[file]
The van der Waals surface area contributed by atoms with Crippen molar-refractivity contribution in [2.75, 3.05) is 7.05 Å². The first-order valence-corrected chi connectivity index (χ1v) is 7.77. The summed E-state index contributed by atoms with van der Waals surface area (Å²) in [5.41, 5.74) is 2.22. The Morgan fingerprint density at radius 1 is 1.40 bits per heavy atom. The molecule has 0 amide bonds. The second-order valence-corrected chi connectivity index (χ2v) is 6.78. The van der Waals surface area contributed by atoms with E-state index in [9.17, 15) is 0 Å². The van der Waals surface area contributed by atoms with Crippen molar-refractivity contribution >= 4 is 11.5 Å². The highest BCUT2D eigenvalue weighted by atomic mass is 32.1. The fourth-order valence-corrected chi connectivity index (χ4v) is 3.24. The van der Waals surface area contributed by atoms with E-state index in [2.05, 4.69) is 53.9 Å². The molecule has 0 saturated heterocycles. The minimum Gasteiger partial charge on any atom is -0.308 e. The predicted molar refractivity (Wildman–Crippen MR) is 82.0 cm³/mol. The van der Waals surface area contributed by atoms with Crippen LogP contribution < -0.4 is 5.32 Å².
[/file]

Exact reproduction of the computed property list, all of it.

The van der Waals surface area contributed by atoms with Crippen molar-refractivity contribution in [2.75, 3.05) is 7.05 Å². The first-order valence-corrected chi connectivity index (χ1v) is 7.77. The summed E-state index contributed by atoms with van der Waals surface area (Å²) in [5.41, 5.74) is 2.22. The Morgan fingerprint density at radius 1 is 1.40 bits per heavy atom. The molecule has 0 amide bonds. The second-order valence-corrected chi connectivity index (χ2v) is 6.78. The van der Waals surface area contributed by atoms with E-state index in [9.17, 15) is 0 Å². The van der Waals surface area contributed by atoms with Crippen molar-refractivity contribution >= 4 is 11.5 Å². The highest BCUT2D eigenvalue weighted by atomic mass is 32.1. The fourth-order valence-corrected chi connectivity index (χ4v) is 3.24. The van der Waals surface area contributed by atoms with E-state index in [2.05, 4.69) is 53.9 Å². The molecule has 0 saturated heterocycles. The minimum Gasteiger partial charge on any atom is -0.308 e. The predicted molar refractivity (Wildman–Crippen MR) is 82.0 cm³/mol. The van der Waals surface area contributed by atoms with Crippen LogP contribution < -0.4 is 5.32 Å².